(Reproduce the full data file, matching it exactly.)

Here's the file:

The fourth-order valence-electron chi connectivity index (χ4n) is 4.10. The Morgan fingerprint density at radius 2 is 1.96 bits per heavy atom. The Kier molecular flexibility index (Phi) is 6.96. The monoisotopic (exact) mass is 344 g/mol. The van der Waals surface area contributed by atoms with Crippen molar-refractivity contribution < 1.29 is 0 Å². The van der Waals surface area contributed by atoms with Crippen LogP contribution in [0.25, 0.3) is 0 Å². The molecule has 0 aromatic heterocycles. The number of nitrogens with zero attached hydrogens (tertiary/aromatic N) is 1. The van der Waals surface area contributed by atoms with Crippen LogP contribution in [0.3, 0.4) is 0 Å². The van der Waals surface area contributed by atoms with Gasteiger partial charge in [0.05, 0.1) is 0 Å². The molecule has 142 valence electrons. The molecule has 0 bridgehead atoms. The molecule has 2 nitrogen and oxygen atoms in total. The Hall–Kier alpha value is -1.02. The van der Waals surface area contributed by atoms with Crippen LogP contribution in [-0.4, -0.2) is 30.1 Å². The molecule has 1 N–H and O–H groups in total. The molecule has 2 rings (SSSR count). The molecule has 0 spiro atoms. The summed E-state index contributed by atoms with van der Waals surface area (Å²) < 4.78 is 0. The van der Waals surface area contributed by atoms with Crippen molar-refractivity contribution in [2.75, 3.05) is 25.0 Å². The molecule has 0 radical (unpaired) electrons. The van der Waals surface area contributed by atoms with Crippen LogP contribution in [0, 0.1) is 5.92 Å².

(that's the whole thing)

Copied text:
The fourth-order valence-electron chi connectivity index (χ4n) is 4.10. The Morgan fingerprint density at radius 2 is 1.96 bits per heavy atom. The Kier molecular flexibility index (Phi) is 6.96. The monoisotopic (exact) mass is 344 g/mol. The van der Waals surface area contributed by atoms with Crippen molar-refractivity contribution < 1.29 is 0 Å². The van der Waals surface area contributed by atoms with Crippen LogP contribution in [0.25, 0.3) is 0 Å². The molecule has 0 aromatic heterocycles. The number of nitrogens with zero attached hydrogens (tertiary/aromatic N) is 1. The van der Waals surface area contributed by atoms with Crippen LogP contribution in [0.3, 0.4) is 0 Å². The van der Waals surface area contributed by atoms with Gasteiger partial charge in [0.05, 0.1) is 0 Å². The molecule has 142 valence electrons. The molecule has 0 bridgehead atoms. The molecule has 2 nitrogen and oxygen atoms in total. The Hall–Kier alpha value is -1.02. The van der Waals surface area contributed by atoms with Crippen LogP contribution in [-0.4, -0.2) is 30.1 Å². The molecule has 1 N–H and O–H groups in total. The molecule has 2 rings (SSSR count). The molecule has 0 spiro atoms. The summed E-state index contributed by atoms with van der Waals surface area (Å²) < 4.78 is 0. The van der Waals surface area contributed by atoms with Crippen molar-refractivity contribution in [2.75, 3.05) is 25.0 Å². The molecule has 0 radical (unpaired) electrons. The van der Waals surface area contributed by atoms with Crippen LogP contribution in [0, 0.1) is 5.92 Å².